It had been difficult to concentrate at work that day. In fact, it had been difficult to concentrate since November 13th. It's excruciating to be thousands of miles from the woman you love and quite frankly, my life had been hell for the last few months leading up to this trip. I was very anxious to get to The Philippines and hold Emelda in my arms again.

The plane began boarding on time and after a brief delay on the tarmac, we were airborne. Unfortunately, the man who checked me in failed to deliver on my seating assignment and I was nowhere near an emergency exit. I accepted my 'no-leg room' fate and worked on a scintillating crossword puzzle. Before long, the first of five movies began playing. I enjoyed my second viewing of Ransom (starring Mel Gibson), but fell asleep during the opening scene of Michael Collins.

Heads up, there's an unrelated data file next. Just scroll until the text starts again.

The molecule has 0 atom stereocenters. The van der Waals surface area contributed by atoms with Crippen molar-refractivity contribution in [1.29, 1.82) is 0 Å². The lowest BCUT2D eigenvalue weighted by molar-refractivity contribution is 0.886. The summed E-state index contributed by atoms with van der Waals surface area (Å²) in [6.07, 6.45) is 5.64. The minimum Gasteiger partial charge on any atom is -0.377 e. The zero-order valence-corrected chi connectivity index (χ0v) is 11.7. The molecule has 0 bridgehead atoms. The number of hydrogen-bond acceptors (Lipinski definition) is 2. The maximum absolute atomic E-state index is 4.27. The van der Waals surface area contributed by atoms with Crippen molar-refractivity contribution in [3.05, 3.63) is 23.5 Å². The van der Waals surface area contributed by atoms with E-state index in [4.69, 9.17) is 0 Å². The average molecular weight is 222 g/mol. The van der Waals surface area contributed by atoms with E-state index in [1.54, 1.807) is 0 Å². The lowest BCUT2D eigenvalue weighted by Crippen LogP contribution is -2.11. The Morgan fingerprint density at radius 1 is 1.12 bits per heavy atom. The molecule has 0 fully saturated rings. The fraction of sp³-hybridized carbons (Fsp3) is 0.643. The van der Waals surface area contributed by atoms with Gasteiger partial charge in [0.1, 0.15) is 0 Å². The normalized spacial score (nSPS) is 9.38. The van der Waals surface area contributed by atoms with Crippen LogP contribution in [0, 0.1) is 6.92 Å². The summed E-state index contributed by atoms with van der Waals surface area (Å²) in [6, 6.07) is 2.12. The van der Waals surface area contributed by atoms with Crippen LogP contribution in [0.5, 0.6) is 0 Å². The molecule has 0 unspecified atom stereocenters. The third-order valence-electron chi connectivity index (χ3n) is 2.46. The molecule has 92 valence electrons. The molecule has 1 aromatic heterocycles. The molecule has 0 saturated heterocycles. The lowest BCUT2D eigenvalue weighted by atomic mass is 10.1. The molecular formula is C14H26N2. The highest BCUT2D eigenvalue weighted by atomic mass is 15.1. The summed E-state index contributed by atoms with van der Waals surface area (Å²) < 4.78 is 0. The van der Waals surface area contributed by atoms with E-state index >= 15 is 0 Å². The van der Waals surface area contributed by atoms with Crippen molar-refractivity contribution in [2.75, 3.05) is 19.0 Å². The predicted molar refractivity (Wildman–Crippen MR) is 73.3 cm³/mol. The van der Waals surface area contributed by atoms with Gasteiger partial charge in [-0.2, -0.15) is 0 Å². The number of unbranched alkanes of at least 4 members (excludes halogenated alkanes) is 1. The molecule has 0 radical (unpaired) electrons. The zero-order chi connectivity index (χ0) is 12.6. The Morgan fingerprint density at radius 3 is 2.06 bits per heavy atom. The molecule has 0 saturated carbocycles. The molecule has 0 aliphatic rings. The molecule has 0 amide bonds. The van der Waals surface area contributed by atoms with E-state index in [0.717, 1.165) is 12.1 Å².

After refueling in Honolulu, we continued toward Manila and I resumed sleeping. I woke up during the closing scene of The Mirror Has Two Faces (that ending is blown for me now) which was followed by a lovely airline meal (Philippine Airlines actually serves delicious food). I chatted with the couple next to me which was comprised of a white man in his sixties and a Filipina in her forties. Since they had met in the same manner that Emelda and I had met, we had plenty to talk about. It was a weird coincidence for them to be sitting next to me and I enjoyed hearing about their love story.